Vegetarians and vegans avert your eyes! This dish is a carnivore’s delight, and may cause squeamishness in those with different lifestyles.
Kelaguen (ke-la-gwen, also spelled as kelaquin and keliguen though I believe that the first spelling is correct) is a traditional dish of the Chamorro Peoples of the Marianna Islands. Kelaguen is a method of cooking whereby the marinade cooks the meat, much like a Ceviche. (Yup, it’s raw beef!) I highly recommend knowing your butcher if you plan on making this dish, as you’ll want the freshest beef possible.
I was introduced to Kelaguen by my ex wife and our Guamanian next door neighbor in the early nineties. I’ve made it as often as possible ever since. The combination of beef (kåtne), citrus and peppers is wonderful to say the least.
You’ve got sweetness and umami from the soy sauce, a serious tangy bite from the lemon juice, crunch from the onions, and just a hint of heat from the peppers. Kelaguen is bliss on a hot day, and comforting on a cool day.
This is an Americanized version that was “toned down” for American palates when our neighbor made it for us the first time. The more authentic recipes read like a who’s-who of spicy, and are generally made of meat that is nearly minced, but this is the version I was introduced to originally, and I’ve stayed faithful to it.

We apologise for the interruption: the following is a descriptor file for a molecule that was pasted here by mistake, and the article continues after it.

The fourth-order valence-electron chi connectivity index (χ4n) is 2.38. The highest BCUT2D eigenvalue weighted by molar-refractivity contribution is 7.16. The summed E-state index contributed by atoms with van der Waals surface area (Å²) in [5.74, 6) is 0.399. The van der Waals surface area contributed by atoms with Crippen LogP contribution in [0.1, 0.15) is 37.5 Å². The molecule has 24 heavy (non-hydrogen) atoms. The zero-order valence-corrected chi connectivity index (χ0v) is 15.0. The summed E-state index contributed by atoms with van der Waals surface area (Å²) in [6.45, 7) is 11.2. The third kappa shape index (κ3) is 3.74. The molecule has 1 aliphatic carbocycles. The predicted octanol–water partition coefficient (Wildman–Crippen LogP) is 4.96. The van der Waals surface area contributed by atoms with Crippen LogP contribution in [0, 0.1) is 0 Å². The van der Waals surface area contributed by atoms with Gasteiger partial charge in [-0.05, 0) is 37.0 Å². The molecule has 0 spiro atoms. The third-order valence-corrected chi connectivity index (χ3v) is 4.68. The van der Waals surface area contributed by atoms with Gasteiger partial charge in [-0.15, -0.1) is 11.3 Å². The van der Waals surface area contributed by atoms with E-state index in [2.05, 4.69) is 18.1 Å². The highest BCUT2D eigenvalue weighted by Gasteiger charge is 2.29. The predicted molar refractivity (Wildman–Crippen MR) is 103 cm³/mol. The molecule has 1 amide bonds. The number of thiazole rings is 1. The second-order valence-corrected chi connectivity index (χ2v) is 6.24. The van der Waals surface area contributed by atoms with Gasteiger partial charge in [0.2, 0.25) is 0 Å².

(Besides, cutting the meat in larger pieces makes it perfect for chopsticks!)
- 1.5 pounds very lean beef trimmed of all fat and cut into bite sized pieces or thin strips
- 2 cups lemon juice
- 1/2 cup soy sauce
- 1/2 cup pickled wax peppers (Use fresh or roasted red peppers for a more authentic kelaquin)
- 1 onion, halved and sliced in about 1/4-inch wide strips
- 2 Tablespoons red pepper flakes
- 10 grinds fresh black pepper.
- Add all ingredients together in bowl. Mix well, cover tightly with plastic wrap. Allow to rest at room temperature for approximately 3 hours, stirring once to ensure that everything is coated evenly. (Alternately, refrigerate overnight.)
- Serve alone or with rice.
- The sauce shown for dipping is just soy heated with some minced garlic and ginger. I’ll try to post the recipe for that in the next few days.
What I would have done differently had I thought of it at the time:
The next round of kelaguen I make will probably be a bit more traditional, just so I can see what I’ve been missing with this version. Shrimp kelaguen looks like a good place to start, as shrimp, lemon and fresh coconut just sound like a lovely combination.
If you’d like to get hold of a few more recipes, I’d suggest chamorro.com, since I have to think that the official website of the Chamorro community would feature the most authentic recipes available.
Please do remember we’re talking about meats denatured without the addition of heat. If you have any doubt whatsoever about the freshness of your meat you can still use this method, but cut the beef in strips and toss it on a grill for a few minutes before digging in. (Kebabs, anyone?)